St. Petersburg 2000      Last Updated: 10-May-03

The train for St. Petersburg left Tallinn around midnight and arrived in St. Petersburg in the early morning. We only stayed one day, and took the next night train back (on a similar schedule). Rosi and I shared a sleeper compartment, and were only disturbed on the border going each way.

Our main reason to visit this town - which was intended to rival Paris by Peter the Great - was to view the collection in the Hermitage which was truly a wonderful experience. I discovered many new paintings of favorite painters and enjoyed the openess and space of the museum. The building itself is magnificent and the sheer volume of art pieces is overwhelming. I recommend to leave at least 2 days for that and add at least one more day for other sights. Overall I found St. Petersburg to be an architectural treasure, if somewhat in disrepair. The town is large, seems mostly intact after wars, but could certainly use some tender loving care.

We arrived early in the morning and, since we had no rubel and did not want to be taken advantage off too badly, we walked into the center of town. It was a very nice and sunny day. Were we relieved when we saw a night club that seved breakfast AND took VISA! It was a very fancy place, and in stark contrast to the surroundings. Shortly thereafter we found a bank and changed some US$ to rubel. By that time we were getting close to downtown, and continued to stroll along the sights.

Many of our interactions with Russians were quite disturbing. That one pays foreigner prices for key attractions like the museum is fairly accepted, and typically made very clear in most developing countries. However, the difference at the Hermitage seemed extraordinary high and the museum was in extremely poor shape. So one has to wonder where that money goes. We also encountered one taxi driver that wanted to charge us the equivalent of about 1000 US$ to drive us ~ 4 km to the train station. This may have been driven by the fact, that he was the only taxi around and - although he was waiting in the pick-up zone - had a great time talking with another guy.

On the way back, we knew the customs officer had some issues when he asked me if the rolled up poster of a van Gogh painting - which I got at the Hermitage - was an original. But it got even better. The customs officer had a scam going, where he took pretty much 1/5 of all foreign currency he was shown. Later we found that this is fairly well known, illegal, and still happens a lot. It goes something like this: Fill out this form about all your foreign currency. We did not add any, so said NONE. Then he asked us to show our wallet, threatened with jail and supervisor, and "ASKED" for 60 US$ when I finally asked him how we are going to get this resolved. It was especially nerve wrecking, since it all happens at ~ 2 in the morning, and all we wanted to do was sleep. Of course it makes no difference if you list any currency up front. You should have heard the Spanish journalist in the next compartment. If I ever get into the situation of having to declare currency going out of Russia again, my easy solution to this problem is, stash your money outside your wallet, list a small amount and show that to him. Or better yet, bring as little money as you can - credit cards do work, and they have their own path of problem resolution.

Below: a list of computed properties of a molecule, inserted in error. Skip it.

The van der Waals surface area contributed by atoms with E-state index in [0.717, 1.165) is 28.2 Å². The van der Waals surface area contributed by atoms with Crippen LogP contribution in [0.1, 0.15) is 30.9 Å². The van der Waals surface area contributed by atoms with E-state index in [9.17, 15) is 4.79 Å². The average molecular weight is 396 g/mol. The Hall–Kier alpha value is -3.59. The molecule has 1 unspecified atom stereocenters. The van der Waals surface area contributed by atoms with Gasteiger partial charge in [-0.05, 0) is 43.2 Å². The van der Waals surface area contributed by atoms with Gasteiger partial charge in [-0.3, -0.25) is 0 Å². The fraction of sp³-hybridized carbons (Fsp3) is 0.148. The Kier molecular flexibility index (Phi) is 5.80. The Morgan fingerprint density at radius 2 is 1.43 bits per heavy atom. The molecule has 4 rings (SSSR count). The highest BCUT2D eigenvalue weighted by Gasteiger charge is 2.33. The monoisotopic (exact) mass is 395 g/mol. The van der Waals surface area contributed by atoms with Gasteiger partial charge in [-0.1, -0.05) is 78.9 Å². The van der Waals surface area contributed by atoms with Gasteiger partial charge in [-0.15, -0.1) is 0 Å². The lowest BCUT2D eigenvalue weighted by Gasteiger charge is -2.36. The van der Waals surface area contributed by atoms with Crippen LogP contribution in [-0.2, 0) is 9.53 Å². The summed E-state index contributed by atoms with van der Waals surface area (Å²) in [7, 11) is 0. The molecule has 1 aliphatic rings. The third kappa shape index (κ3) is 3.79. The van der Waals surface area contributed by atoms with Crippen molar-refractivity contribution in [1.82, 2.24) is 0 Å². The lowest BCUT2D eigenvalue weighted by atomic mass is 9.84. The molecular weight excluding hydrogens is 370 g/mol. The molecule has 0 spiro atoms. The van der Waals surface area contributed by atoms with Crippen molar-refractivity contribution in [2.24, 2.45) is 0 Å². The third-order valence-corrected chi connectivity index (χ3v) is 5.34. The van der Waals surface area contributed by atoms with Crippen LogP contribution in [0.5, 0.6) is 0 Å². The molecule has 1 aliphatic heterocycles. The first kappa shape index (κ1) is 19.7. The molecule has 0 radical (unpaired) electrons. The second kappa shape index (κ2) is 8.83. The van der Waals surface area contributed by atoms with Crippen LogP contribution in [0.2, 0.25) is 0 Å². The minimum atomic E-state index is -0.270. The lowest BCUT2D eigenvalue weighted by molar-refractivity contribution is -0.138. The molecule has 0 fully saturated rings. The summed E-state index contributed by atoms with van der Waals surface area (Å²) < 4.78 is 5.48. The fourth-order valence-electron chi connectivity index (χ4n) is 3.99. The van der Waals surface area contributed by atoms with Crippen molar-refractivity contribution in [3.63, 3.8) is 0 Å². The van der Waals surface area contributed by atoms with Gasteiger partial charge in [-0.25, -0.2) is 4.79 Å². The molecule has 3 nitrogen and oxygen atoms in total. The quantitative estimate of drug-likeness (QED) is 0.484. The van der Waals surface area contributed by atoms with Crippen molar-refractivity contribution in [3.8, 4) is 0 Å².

We arrived at the Tallinn train station at 10 pm. Since the days are so long, it was still fairly light 
The train left shortly before midnight  We arrived around 6 am at the Baltic Station (one of four main trainstations) in St. Petersburg 
After breakfast and getting local currency we passed St. Isaac's Cathedral  Detail 
Next we passed the Admirality  Detail 
Later in the day on a stroll we passed what I believe is the Church of the Bleeding Savior   It was extremely colorful  Detail 
We also visited the Peter and Paul Fortress which is the oldest military installation in the area and on it's own island  Detail of Fortress 
Square in front of Hermitage 
Hermitage from the river side 
Room in Hermitage. There are almost no barricades and one is free to roam as one wants  Staircase in Hermitage  Raphael's Loggia, just like in the Vatican, commissioned by Catherine the Great 
Computer Lab at the Hermitage  Raised gardens in a courtyard of the Hermitage 
Copy in progress  Floor mosaic, one of the few closed of areas 
Visitors admiring one of  Leonardo da Vinci's paintings  The Benois Madonna by Leonardo da Vinci  The Litta Madonna by Leonardo da Vinci 
Antonio Canova  Renoir  Breugel - Detail 
van Gogh  van Gogh 
The Lilac Bush by van Gogh - My newly found favorite painting  Detail from the Lilac Bush 
The Musicians by Matisse, the lesser known counter piece to the Dancers (which is also owned by the Hermitage, but was on loan in Italy) We encountered this painting turning a corner after walking upstairs. It was quite a surprise. How wonderful it must be to see both of the series at the same time  Composition VI - The only Kandinsky I found. That was surprising since he was Russian 
Picasso  Picasso  Picasso  Picasso 
Lunch at the Hermitage  Second Lunch outside the Hermitage 

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